Its that time of the year again when Britain indulges in luxurious strawberries and cream. With a summer packed with ‘society events’ from the Chelsea Flower Show and Glyndebourne, through to the sporting occasions of Henley, Ascot and Wimbledon, it seems that the British public just can’t get enough of the delicious strawberries and cream.
To such an extent that last year 28,000kg of strawberries were consumed alongside 7,000 litres of cream at Wimbledon alone. Totalling more than 142,000 portions of the soft fruit and cream, it’s a busy time for dairies as they produce the cream required. That’s even before we start to consider the 60,000 ice creams that are also consumed over Wimbledon’s two-week period.
Don’t worry however, as with more than 660 farm producers supplying us more than 600 million litres of milk we have it more than covered. The question however should be what cream to go for..?
For those who love to indulge and pour cream over their strawberries the most popular option is single cream. It has the lowest fat content, typically around 18% fat, and offers a smooth and lighter option. Those who love a fuller, sweeter dairy flavour may prefer to go for a spoonful of luxurious double cream, be warned however as the fat content here is typically around 48%.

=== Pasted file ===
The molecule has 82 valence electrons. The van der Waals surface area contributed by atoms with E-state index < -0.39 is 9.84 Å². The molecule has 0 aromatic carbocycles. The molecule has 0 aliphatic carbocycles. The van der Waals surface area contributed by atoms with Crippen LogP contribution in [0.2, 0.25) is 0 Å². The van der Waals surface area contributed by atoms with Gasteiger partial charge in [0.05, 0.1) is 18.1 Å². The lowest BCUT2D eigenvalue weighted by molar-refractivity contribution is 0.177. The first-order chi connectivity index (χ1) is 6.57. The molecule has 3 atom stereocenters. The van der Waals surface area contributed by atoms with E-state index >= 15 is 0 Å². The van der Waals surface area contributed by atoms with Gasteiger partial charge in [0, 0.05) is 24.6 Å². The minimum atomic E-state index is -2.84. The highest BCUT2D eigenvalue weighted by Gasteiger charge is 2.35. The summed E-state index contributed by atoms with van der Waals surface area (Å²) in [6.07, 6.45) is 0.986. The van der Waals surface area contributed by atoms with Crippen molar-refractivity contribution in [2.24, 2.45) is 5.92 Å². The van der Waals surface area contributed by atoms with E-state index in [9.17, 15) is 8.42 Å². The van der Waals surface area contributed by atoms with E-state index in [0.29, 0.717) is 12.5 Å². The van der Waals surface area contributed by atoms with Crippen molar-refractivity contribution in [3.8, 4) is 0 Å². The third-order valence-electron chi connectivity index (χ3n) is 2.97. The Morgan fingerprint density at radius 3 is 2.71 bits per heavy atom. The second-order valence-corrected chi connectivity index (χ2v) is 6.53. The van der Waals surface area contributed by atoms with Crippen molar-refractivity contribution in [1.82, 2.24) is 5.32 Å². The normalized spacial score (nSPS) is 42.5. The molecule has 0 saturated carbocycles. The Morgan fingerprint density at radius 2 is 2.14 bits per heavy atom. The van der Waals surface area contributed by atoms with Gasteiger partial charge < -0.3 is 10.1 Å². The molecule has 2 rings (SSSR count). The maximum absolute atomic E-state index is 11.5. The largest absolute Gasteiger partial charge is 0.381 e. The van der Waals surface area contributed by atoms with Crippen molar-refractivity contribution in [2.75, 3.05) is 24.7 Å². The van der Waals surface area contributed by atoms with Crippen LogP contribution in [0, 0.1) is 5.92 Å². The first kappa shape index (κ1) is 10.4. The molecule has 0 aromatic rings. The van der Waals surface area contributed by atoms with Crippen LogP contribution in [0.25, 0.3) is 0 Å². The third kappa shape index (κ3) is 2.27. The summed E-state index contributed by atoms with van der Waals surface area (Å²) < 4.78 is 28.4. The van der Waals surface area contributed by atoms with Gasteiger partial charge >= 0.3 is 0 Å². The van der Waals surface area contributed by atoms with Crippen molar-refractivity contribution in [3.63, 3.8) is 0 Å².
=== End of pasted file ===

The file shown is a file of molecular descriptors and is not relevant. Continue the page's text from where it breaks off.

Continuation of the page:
The most common type of cream used in desserts or put onto strawberries is whipping cream. Whipped cream is made through a whipping process, which captures air bubbles into a network of fat droplets to form foam. This air incorporation and fat clumping, gives the cream body, which should be thick, smooth and glossy and be as stiff as possible without forming butter.
The whipping process also adds volume to cream, which can bring better margins to food catering or manufacturing businesses, and can increase volume by two or three times dependent on the type of whipping device used.
‘Overrun’ is the technical term used for the percentage volume increase achieved during the whipping process. For example, an overrun of 100% means the volume of whipped cream is double that of the unwhipped cream.
There are also a number of factors that can affect the performance of whipped cream, including fat content, temperature, age and equipment used. As we head into the summer season and soaring heat perhaps it’s the temperature that’s key, so please remember that cream whips best when it is chilled at or below 5°C.
At Meadow Foods we have industry leading experts in the use of milks and creams in both large and small scale production. Our Technical and NPD teams are always willing to work alongside our customers to improve the quality of their finished product. With the right dairy supply in place, your customers can simply sit back and enjoy the weather and all that the season and its strawberries and cream have to offer.